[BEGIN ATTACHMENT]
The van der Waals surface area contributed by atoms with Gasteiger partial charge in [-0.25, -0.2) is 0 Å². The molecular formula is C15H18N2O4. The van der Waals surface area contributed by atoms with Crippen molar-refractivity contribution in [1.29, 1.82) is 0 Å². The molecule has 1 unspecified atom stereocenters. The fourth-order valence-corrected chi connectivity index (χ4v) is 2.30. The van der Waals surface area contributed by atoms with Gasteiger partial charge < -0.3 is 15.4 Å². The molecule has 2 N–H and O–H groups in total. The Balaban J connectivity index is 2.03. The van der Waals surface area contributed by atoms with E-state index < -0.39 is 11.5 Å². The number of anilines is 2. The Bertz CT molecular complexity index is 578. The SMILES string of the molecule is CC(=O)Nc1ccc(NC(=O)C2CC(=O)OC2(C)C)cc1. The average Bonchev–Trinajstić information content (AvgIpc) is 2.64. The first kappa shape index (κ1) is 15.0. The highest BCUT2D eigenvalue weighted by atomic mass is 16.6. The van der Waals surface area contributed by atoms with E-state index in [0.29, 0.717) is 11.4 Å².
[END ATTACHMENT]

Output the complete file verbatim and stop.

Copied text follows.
The van der Waals surface area contributed by atoms with Gasteiger partial charge in [-0.25, -0.2) is 0 Å². The molecular formula is C15H18N2O4. The van der Waals surface area contributed by atoms with Crippen molar-refractivity contribution in [1.29, 1.82) is 0 Å². The molecule has 1 unspecified atom stereocenters. The fourth-order valence-corrected chi connectivity index (χ4v) is 2.30. The van der Waals surface area contributed by atoms with Gasteiger partial charge < -0.3 is 15.4 Å². The molecule has 2 N–H and O–H groups in total. The Balaban J connectivity index is 2.03. The van der Waals surface area contributed by atoms with E-state index < -0.39 is 11.5 Å². The number of anilines is 2. The Bertz CT molecular complexity index is 578. The SMILES string of the molecule is CC(=O)Nc1ccc(NC(=O)C2CC(=O)OC2(C)C)cc1. The average Bonchev–Trinajstić information content (AvgIpc) is 2.64. The first kappa shape index (κ1) is 15.0. The highest BCUT2D eigenvalue weighted by atomic mass is 16.6. The van der Waals surface area contributed by atoms with E-state index in [0.29, 0.717) is 11.4 Å².